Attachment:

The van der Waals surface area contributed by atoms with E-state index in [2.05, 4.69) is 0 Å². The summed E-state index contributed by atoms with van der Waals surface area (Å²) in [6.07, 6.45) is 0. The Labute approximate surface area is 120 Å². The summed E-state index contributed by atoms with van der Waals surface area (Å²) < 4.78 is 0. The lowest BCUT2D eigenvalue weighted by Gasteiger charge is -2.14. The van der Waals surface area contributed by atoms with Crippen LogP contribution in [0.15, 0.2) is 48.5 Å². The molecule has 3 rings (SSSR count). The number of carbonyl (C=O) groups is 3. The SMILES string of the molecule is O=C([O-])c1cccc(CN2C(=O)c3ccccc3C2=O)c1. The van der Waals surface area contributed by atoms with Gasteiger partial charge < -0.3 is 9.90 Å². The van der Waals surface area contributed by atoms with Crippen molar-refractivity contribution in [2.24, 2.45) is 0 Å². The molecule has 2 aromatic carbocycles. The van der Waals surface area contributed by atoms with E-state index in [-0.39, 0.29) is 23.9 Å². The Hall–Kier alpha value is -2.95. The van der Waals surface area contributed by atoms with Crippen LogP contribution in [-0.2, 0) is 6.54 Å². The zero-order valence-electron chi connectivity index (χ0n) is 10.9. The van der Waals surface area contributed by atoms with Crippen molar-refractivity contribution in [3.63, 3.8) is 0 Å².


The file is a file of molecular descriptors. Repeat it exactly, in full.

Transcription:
The van der Waals surface area contributed by atoms with E-state index in [2.05, 4.69) is 0 Å². The summed E-state index contributed by atoms with van der Waals surface area (Å²) in [6.07, 6.45) is 0. The Labute approximate surface area is 120 Å². The summed E-state index contributed by atoms with van der Waals surface area (Å²) < 4.78 is 0. The lowest BCUT2D eigenvalue weighted by Gasteiger charge is -2.14. The van der Waals surface area contributed by atoms with Crippen LogP contribution in [0.15, 0.2) is 48.5 Å². The molecule has 3 rings (SSSR count). The number of carbonyl (C=O) groups is 3. The SMILES string of the molecule is O=C([O-])c1cccc(CN2C(=O)c3ccccc3C2=O)c1. The van der Waals surface area contributed by atoms with Gasteiger partial charge < -0.3 is 9.90 Å². The van der Waals surface area contributed by atoms with Crippen molar-refractivity contribution in [2.24, 2.45) is 0 Å². The molecule has 2 aromatic carbocycles. The van der Waals surface area contributed by atoms with E-state index in [-0.39, 0.29) is 23.9 Å². The Hall–Kier alpha value is -2.95. The van der Waals surface area contributed by atoms with Crippen LogP contribution in [-0.2, 0) is 6.54 Å². The zero-order valence-electron chi connectivity index (χ0n) is 10.9. The van der Waals surface area contributed by atoms with Crippen molar-refractivity contribution in [3.63, 3.8) is 0 Å².